6 June, 1999
Sunday, June 5th, 1999
Today went much too quickly, as I finished up last minute packing and contacting family and friends before I left at 1pm. Between counting the number of wool socks and turtlenecks I had packed, I had to make arrangement s for a fellow teacher and friend from Waianae High School to pick up my surfboard from the shop it was being repaired at, since I just didn't have the time. With all this on my mind, it wasn't until I actually reached my departure gate at the airport, that I had time to think about what I was doing. A feeling came over me that I have only felt one time before - when I was at the airport leaving Minnesota to live and teach in Hawaii two years ago. It is a mixture of emotions such as excitement and dread with an overwhelming feeling of "Why am I doing this again?" Suddenly hanging out at home for the summer , and working on my minimal surfing skills didn't seem like such a bad idea. But then I reminded myself how much I was looking forward to doing this - so much so that I couldn't wait for the school year to end ever since orientation to this program (Teacher's Experiencing the Arctic and Antarctica, funded by the National Science Foundation) and meeting Renee Crain , the project coordinator from ARCUS (Arctic Research Consortium of the United States). She was to be the only familiar face on this journey, and my destiny was to be largely in her hands - at least during my few days in Fairbanks, my first stop.
THE PLANE RIDE
I left Hawaii at 1:30 pm, and arrived in Seattle at 10:30 pm, and there is currently a 3 hour time difference between Hawaii and Washing ton. The sun was just setting in Seattle , which felt very odd as it would have been dark by 8pm in Hawaii. THEN, the plane left at 11:30 pm from Seattle, and arrived in Fairbanks at 2am on Monday, although the plane ride was 3 and a half hours, not 2 and a half hours. This is because I had to set my clock BACK an hour as we traveled back towards the west. As the plane touched down in Fairbanks, the re was a brilliant sunset THERE, so I got to see two great sunsets in one day. It never gets dark in Fairbanks now, though, so by the time I finally went to bed at 3:30 am, it looked like it was about 7am outside.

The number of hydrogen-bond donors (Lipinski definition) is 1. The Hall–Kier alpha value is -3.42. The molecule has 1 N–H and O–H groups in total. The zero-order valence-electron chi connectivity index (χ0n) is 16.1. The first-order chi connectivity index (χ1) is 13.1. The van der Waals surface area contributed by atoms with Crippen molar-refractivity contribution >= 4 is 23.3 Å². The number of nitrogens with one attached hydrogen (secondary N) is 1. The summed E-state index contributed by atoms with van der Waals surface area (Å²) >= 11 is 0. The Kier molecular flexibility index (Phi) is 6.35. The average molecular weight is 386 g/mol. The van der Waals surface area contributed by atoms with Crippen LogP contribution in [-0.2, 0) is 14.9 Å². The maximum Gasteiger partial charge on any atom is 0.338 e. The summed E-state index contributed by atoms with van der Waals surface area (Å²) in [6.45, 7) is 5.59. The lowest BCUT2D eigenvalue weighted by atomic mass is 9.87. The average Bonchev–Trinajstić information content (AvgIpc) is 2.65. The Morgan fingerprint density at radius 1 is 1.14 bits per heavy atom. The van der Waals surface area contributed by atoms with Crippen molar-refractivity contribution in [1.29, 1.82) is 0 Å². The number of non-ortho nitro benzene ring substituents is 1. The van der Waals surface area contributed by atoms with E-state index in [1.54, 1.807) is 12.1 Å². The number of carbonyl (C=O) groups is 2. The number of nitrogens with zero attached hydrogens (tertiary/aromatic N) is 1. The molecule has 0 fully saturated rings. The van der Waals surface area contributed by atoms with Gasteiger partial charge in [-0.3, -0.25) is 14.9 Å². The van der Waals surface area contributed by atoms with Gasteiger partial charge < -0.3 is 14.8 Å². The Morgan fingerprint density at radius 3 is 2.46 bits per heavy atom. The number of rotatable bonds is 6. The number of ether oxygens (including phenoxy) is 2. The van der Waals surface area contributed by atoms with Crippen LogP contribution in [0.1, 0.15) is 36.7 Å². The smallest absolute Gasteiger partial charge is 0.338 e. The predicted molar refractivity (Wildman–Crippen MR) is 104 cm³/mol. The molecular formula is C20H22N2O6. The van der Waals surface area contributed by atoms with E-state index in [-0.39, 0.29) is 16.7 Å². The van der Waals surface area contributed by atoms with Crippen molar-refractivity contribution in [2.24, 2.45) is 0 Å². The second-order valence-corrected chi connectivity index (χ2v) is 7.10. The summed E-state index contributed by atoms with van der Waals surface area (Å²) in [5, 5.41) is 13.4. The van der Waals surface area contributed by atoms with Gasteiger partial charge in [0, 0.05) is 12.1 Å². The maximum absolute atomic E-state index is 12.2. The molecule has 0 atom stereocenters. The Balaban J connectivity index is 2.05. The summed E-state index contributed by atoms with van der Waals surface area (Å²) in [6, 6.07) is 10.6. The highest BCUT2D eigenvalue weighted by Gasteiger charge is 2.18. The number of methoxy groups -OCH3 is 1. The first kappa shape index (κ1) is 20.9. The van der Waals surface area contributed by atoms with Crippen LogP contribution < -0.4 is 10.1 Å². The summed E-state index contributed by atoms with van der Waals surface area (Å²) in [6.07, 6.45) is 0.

Hawaii doesn't observe daylight savings time, being so close to the equator, (20 degrees North), so there is only a 2 hour difference (instead of 3) between Hawaii and Washington during the winter. This is enough information for any Earth Science class following this journal to spend a whole day on. Unfortunately, Waianae High School is not in summer session until a week from now, so they will have to tell me what they know then! Probably this is the case with most schools...
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